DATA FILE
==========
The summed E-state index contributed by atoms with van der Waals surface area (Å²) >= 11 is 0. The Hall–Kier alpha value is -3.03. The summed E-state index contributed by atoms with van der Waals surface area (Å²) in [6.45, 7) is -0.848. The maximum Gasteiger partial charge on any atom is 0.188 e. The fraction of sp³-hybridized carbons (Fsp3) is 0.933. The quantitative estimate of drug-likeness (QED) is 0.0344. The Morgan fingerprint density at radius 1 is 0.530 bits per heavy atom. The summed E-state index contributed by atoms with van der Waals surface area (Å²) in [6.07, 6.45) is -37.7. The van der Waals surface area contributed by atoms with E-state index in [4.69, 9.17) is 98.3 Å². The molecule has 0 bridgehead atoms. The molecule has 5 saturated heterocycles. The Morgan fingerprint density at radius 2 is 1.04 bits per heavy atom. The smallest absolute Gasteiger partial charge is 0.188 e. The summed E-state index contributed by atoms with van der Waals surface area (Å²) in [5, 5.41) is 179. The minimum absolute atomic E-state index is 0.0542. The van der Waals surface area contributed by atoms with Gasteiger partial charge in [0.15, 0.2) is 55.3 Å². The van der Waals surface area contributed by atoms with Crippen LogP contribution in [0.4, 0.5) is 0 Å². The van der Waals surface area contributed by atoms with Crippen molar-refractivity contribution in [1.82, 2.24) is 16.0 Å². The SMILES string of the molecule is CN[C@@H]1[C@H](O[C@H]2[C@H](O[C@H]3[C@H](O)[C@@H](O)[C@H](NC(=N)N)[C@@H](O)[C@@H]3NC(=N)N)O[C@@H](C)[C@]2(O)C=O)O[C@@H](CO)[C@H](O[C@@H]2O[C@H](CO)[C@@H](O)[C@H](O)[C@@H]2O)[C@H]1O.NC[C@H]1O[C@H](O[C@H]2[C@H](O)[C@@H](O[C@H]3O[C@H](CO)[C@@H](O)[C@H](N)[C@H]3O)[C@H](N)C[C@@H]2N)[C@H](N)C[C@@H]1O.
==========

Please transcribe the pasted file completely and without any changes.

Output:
The summed E-state index contributed by atoms with van der Waals surface area (Å²) >= 11 is 0. The Hall–Kier alpha value is -3.03. The summed E-state index contributed by atoms with van der Waals surface area (Å²) in [6.45, 7) is -0.848. The maximum Gasteiger partial charge on any atom is 0.188 e. The fraction of sp³-hybridized carbons (Fsp3) is 0.933. The quantitative estimate of drug-likeness (QED) is 0.0344. The Morgan fingerprint density at radius 1 is 0.530 bits per heavy atom. The summed E-state index contributed by atoms with van der Waals surface area (Å²) in [6.07, 6.45) is -37.7. The van der Waals surface area contributed by atoms with E-state index in [4.69, 9.17) is 98.3 Å². The molecule has 0 bridgehead atoms. The molecule has 5 saturated heterocycles. The Morgan fingerprint density at radius 2 is 1.04 bits per heavy atom. The smallest absolute Gasteiger partial charge is 0.188 e. The summed E-state index contributed by atoms with van der Waals surface area (Å²) in [5, 5.41) is 179. The minimum absolute atomic E-state index is 0.0542. The van der Waals surface area contributed by atoms with Gasteiger partial charge in [0.15, 0.2) is 55.3 Å². The van der Waals surface area contributed by atoms with Crippen LogP contribution in [0.4, 0.5) is 0 Å². The van der Waals surface area contributed by atoms with Crippen molar-refractivity contribution in [1.82, 2.24) is 16.0 Å². The SMILES string of the molecule is CN[C@@H]1[C@H](O[C@H]2[C@H](O[C@H]3[C@H](O)[C@@H](O)[C@H](NC(=N)N)[C@@H](O)[C@@H]3NC(=N)N)O[C@@H](C)[C@]2(O)C=O)O[C@@H](CO)[C@H](O[C@@H]2O[C@H](CO)[C@@H](O)[C@H](O)[C@@H]2O)[C@H]1O.NC[C@H]1O[C@H](O[C@H]2[C@H](O)[C@@H](O[C@H]3O[C@H](CO)[C@@H](O)[C@H](N)[C@H]3O)[C@H](N)C[C@@H]2N)[C@H](N)C[C@@H]1O.